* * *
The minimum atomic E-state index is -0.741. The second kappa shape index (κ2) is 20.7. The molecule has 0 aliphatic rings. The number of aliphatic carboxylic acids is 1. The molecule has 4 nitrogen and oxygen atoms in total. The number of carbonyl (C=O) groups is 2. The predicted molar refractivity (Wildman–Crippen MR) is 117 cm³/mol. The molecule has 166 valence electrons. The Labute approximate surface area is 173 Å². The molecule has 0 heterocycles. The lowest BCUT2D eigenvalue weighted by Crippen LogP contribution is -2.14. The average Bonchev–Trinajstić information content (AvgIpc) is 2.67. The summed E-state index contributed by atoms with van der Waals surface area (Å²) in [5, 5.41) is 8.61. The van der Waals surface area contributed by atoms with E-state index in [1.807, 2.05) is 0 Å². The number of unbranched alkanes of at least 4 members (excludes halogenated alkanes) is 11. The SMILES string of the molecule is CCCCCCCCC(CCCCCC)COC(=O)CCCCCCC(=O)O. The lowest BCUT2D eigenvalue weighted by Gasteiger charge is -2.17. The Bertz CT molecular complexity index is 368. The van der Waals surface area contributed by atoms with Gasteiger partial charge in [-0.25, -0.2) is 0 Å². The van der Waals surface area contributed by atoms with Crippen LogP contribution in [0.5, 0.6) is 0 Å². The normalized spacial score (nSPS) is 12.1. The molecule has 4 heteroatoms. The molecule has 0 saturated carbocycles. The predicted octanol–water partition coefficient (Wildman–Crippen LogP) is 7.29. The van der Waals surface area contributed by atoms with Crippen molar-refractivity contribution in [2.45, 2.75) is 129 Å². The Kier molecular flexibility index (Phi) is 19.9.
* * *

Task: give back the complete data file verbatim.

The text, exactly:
The minimum atomic E-state index is -0.741. The second kappa shape index (κ2) is 20.7. The molecule has 0 aliphatic rings. The number of aliphatic carboxylic acids is 1. The molecule has 4 nitrogen and oxygen atoms in total. The number of carbonyl (C=O) groups is 2. The predicted molar refractivity (Wildman–Crippen MR) is 117 cm³/mol. The molecule has 166 valence electrons. The Labute approximate surface area is 173 Å². The molecule has 0 heterocycles. The lowest BCUT2D eigenvalue weighted by Crippen LogP contribution is -2.14. The average Bonchev–Trinajstić information content (AvgIpc) is 2.67. The summed E-state index contributed by atoms with van der Waals surface area (Å²) in [5, 5.41) is 8.61. The van der Waals surface area contributed by atoms with E-state index in [1.807, 2.05) is 0 Å². The number of unbranched alkanes of at least 4 members (excludes halogenated alkanes) is 11. The SMILES string of the molecule is CCCCCCCCC(CCCCCC)COC(=O)CCCCCCC(=O)O. The lowest BCUT2D eigenvalue weighted by Gasteiger charge is -2.17. The Bertz CT molecular complexity index is 368. The van der Waals surface area contributed by atoms with Gasteiger partial charge in [-0.25, -0.2) is 0 Å². The van der Waals surface area contributed by atoms with Crippen LogP contribution in [0.5, 0.6) is 0 Å². The normalized spacial score (nSPS) is 12.1. The molecule has 4 heteroatoms. The molecule has 0 saturated carbocycles. The predicted octanol–water partition coefficient (Wildman–Crippen LogP) is 7.29. The van der Waals surface area contributed by atoms with Crippen molar-refractivity contribution in [2.45, 2.75) is 129 Å². The Kier molecular flexibility index (Phi) is 19.9.